Canning a great way to preserve meat

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By Joan Martin

Canning meat is included in the food preservation workshop that I will be teaching April 13.
Tommy Yankey, Extension agent for agriculture and natural resources, will be teaching gardening basics during this first session April 13.
The meat will be processing while we learn about gardening.
I can meat because I’m a tent camper. There’s only so long fresh meat will keep in a cooler. I get tired of canned chili, tuna and salmon.
Popular meats for canning are beef, veal, pork, chicken, turkey, rabbit, game birds, small game animals such as squirrels and large game animals such as deer and elk. Rabbit, squirrel, game birds, venison and elk are usually brined before canning. Most people will not choose to can fish because it takes so much longer than meat to process.     
When preparing meat, be sure to remove as much fat as possible. Fat left on the meat will melt and climb the sides of the jar during processing. If the fat comes in contact with the sealing edge of the lid, the jar may not seal.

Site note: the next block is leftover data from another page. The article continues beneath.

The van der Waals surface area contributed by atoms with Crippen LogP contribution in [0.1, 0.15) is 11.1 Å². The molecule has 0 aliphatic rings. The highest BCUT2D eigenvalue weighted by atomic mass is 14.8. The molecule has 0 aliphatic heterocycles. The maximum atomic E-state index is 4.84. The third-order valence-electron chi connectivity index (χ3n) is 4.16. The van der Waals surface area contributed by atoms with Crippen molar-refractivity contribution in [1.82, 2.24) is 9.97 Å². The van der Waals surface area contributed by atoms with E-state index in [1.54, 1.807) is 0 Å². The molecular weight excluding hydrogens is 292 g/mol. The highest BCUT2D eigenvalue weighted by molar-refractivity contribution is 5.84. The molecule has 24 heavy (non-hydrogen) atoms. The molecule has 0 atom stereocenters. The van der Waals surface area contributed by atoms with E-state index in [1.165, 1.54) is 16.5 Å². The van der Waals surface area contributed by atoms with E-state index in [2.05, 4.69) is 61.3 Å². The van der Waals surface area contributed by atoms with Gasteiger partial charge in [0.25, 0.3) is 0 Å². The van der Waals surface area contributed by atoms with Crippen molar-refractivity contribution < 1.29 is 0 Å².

Canned sausage is the best. I like it much better than fresh cooked sausage because it isn’t crispy and it’s completely tender, no gristle anywhere. Of course, this isn’t something I eat every day but it sure is good when I’m camping. The canning method is below.
You can make sausage from fresh pork or purchase sausage. Do not use sage to season sausage as it may become bitter when processed. Most purchased sausage will not list sage. All the sausage I have canned so far has been good for canning.
Shape sausage into patties. Cook until lightly browned. Drain and pat off excess fat.
Pack hot sausage into hot jars leaving 1-inch headspace. Ladle hot broth over sausage. Beef broth or pork broth will give better flavor but boiling water may be used. Remove air bubbles with a plastic knife or air bubble releaser.
Adjust two-piece caps.
Process pints for 1 hour and 15 minutes after the canner is exhausted of air (which can take 15 to 30 minutes.) Process at 10 pounds pressure in a pressure canner. Do not use a pressure saucepan because of problems with uneven heating.
Note: 1 pound of sausage fills one-pint jar.
Contact the Anderson County Extension Office for information about the Food Preservation Workshop. In addition to pressure canning basics, canning meat and gardening basics April 13, there will be three other workshops. June 15 is canning vegetables, tomatoes, salsa and other tomato products. July 13 is canning fruits and making pickles. August 13 is jams and jelly along with freezing and dehydrating fruits and vegetables. There is a charge for these workshops.

Joan Martin is a consumer and family sciences agent with the Anderson Extension.